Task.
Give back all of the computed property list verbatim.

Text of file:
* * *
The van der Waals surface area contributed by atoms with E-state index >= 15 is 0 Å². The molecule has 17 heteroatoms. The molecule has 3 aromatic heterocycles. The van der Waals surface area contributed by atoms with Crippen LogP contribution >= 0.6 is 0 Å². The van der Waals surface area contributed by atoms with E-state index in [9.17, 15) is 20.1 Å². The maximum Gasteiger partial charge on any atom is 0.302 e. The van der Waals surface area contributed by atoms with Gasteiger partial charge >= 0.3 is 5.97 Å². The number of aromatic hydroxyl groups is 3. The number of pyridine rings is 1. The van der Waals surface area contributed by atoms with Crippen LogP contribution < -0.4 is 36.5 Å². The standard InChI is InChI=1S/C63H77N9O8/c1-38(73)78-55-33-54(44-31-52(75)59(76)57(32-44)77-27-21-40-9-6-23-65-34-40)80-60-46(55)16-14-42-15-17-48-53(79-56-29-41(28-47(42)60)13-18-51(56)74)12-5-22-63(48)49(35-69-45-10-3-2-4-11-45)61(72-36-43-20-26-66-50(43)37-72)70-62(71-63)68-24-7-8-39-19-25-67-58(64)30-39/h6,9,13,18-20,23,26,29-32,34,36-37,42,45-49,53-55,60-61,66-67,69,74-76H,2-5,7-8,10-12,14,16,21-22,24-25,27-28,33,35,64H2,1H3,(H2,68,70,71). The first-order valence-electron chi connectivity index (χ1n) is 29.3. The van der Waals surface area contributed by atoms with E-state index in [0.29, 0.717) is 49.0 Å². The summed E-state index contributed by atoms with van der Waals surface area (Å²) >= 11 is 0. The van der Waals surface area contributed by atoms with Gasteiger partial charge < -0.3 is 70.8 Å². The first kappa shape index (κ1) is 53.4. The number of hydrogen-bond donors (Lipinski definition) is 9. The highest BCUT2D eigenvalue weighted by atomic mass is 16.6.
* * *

The van der Waals surface area contributed by atoms with E-state index >= 15 is 0 Å². The molecule has 17 heteroatoms. The molecule has 3 aromatic heterocycles. The van der Waals surface area contributed by atoms with Crippen LogP contribution >= 0.6 is 0 Å². The van der Waals surface area contributed by atoms with E-state index in [9.17, 15) is 20.1 Å². The maximum Gasteiger partial charge on any atom is 0.302 e. The van der Waals surface area contributed by atoms with Gasteiger partial charge >= 0.3 is 5.97 Å². The number of aromatic hydroxyl groups is 3. The number of pyridine rings is 1. The van der Waals surface area contributed by atoms with Crippen LogP contribution < -0.4 is 36.5 Å². The standard InChI is InChI=1S/C63H77N9O8/c1-38(73)78-55-33-54(44-31-52(75)59(76)57(32-44)77-27-21-40-9-6-23-65-34-40)80-60-46(55)16-14-42-15-17-48-53(79-56-29-41(28-47(42)60)13-18-51(56)74)12-5-22-63(48)49(35-69-45-10-3-2-4-11-45)61(72-36-43-20-26-66-50(43)37-72)70-62(71-63)68-24-7-8-39-19-25-67-58(64)30-39/h6,9,13,18-20,23,26,29-32,34,36-37,42,45-49,53-55,60-61,66-67,69,74-76H,2-5,7-8,10-12,14,16,21-22,24-25,27-28,33,35,64H2,1H3,(H2,68,70,71). The first-order valence-electron chi connectivity index (χ1n) is 29.3. The van der Waals surface area contributed by atoms with E-state index in [0.29, 0.717) is 49.0 Å². The summed E-state index contributed by atoms with van der Waals surface area (Å²) >= 11 is 0. The van der Waals surface area contributed by atoms with Gasteiger partial charge < -0.3 is 70.8 Å². The first kappa shape index (κ1) is 53.4. The number of hydrogen-bond donors (Lipinski definition) is 9. The highest BCUT2D eigenvalue weighted by atomic mass is 16.6.